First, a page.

TRUMP'S RECKLESS INDOOR NEVADA RALLY IS PAR FOR HIS COURSE: The Sunday night gathering came as the pandemic has caused at least 190,000 deaths in the United States, with the number expected to pass 200,000 sometime before Trump holds his next official campaign events on Friday. The Nov. 3 election had already become a referendum on the president’s often dismissive approach to the pandemic before revelations last week that he had told Washington Post journalist Bob Woodward he knew the severity of the virus but preferred to play it down in public. Trump’s address to a large and mostly mask-free crowd standing shoulder to shoulder indoors defied a Nevada public health ban on mass indoor events. It had been hastily moved inside a warehouse offered by a political supporter after the state and its Democratic governor sought to prevent a previously planned outdoor event that would have violated Nevada’s pandemic precaution rules. Trump’s speech appeared to be a gamble that his defiance would energize his most loyal supporters, even at the risk of alienating more moderate voters he needs to win. During the Tulsa rally, Trump warmly noted the attendance of pizza magnate Herman Cain, a onetime political rival turned supporter. Cain was hospitalized with covid-19 less than two weeks after the rally, where most attendees were not wearing masks. Cain later died of the disease on July 30 at age 74. It is not known where he was infected. Attendees seated behind Trump at the Henderson event were issued masks, some of which bore the “MAGA” acronym for Trump’s campaign slogan, “Make America Great Again.”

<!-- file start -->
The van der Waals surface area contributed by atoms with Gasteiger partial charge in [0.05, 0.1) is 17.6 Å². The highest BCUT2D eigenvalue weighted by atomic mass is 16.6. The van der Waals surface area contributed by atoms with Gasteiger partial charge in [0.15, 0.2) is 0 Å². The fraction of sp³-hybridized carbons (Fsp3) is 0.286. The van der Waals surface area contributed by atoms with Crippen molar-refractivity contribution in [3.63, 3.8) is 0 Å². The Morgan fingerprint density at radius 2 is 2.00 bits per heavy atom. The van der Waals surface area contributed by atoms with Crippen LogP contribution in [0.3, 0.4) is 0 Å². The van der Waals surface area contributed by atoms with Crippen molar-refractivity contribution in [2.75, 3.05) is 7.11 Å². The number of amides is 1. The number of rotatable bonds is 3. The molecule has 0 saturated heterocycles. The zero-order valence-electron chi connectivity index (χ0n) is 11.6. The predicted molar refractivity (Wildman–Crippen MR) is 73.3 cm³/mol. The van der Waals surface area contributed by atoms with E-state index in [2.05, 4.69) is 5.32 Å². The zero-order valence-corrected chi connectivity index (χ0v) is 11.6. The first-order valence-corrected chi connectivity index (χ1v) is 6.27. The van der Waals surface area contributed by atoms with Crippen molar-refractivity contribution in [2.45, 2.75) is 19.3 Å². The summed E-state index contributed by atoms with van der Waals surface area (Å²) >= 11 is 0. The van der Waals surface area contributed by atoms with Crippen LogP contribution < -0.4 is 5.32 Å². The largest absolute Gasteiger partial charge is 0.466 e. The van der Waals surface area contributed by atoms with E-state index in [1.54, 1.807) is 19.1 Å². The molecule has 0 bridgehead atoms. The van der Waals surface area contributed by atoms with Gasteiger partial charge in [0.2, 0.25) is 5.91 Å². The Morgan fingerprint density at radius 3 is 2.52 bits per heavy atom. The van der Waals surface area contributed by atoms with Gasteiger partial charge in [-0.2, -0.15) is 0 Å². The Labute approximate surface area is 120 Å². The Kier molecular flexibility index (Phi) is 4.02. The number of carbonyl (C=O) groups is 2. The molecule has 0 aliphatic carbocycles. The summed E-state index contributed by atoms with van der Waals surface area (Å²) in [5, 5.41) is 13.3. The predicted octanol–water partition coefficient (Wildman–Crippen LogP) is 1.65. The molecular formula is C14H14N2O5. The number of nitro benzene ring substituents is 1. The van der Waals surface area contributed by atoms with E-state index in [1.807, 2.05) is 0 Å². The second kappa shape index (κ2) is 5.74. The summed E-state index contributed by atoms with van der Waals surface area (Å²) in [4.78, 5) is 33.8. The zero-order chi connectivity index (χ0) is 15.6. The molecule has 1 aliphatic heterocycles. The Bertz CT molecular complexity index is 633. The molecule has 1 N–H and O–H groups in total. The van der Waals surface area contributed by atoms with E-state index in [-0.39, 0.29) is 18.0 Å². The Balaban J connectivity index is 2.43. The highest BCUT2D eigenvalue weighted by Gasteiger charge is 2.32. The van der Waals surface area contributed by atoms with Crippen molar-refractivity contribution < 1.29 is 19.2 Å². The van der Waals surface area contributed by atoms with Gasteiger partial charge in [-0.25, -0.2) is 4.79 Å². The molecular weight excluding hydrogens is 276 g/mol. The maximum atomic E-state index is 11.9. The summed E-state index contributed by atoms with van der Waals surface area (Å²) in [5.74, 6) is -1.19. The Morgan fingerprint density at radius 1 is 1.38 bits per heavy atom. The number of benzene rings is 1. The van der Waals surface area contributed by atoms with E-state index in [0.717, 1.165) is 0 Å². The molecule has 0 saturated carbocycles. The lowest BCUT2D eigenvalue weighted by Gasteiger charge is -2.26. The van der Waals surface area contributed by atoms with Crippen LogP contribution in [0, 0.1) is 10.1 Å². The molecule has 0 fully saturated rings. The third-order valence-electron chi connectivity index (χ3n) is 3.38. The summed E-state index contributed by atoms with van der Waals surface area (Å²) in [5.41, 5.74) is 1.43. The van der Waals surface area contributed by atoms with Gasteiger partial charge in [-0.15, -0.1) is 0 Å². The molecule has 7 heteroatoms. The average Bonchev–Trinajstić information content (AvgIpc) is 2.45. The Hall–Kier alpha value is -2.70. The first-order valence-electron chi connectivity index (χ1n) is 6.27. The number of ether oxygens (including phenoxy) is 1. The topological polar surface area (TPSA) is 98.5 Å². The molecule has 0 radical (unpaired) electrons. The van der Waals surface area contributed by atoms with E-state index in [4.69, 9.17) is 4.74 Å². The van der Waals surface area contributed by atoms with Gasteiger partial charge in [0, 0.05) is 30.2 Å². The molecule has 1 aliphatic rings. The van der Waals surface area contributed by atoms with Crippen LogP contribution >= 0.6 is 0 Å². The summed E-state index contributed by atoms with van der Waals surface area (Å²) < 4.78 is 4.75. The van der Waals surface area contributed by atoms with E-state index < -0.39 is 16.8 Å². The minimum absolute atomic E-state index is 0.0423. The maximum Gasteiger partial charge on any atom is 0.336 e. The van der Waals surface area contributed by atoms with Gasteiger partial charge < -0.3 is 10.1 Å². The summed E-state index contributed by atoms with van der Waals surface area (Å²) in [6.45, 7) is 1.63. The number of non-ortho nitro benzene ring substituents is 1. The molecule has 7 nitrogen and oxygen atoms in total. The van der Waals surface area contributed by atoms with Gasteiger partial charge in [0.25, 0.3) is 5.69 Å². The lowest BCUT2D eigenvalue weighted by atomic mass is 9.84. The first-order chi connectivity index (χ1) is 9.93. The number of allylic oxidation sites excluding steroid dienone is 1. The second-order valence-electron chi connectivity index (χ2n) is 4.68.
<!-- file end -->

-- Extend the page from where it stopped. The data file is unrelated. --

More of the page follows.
TRUMP AIDE CAPUTO MIGHT BE EVEN CRAZIER THAN THE PRESIDENT: Over all, his tone was deeply ominous: He warned, again without evidence, that “there are hit squads being trained all over this country” to mount armed opposition to a second term for Mr. Trump. “You understand that they’re going to have to kill me, and unfortunately, I think that’s where this is going,” Mr. Caputo added. In a statement on Monday, Mr. Caputo told The Times: “Since joining the administration, my family and I have been continually threatened” and harassed by people who have later been prosecuted. “This weighs heavily on us, and we deeply appreciate the friendship and support of President Trump as we address these matters and keep our children safe.” He insisted on Facebook that he would weather the controversies, saying, “I’m not going anywhere.” And he boasted of the importance of his role, stating that the president had personally put him in charge of a $250 million public service advertising campaign intended to help the United States return to normal. Mr. Caputo’s 26-minute broadside on Facebook against scientists, the news media and Democrats was also another example of a senior administration official stoking public anxiety about the election and conspiracy theories about the “deep state” — the label Mr. Trump often attaches to the federal Civil Service bureaucracy. Mr. Caputo predicted that the president would win re-election in November, but that his Democratic opponent, Joseph R. Biden Jr., would refuse to concede, leading to violence. “And when Donald Trump refuses to stand down at the inauguration, the shooting will begin,” he said. “The drills that you’ve seen are nothing.”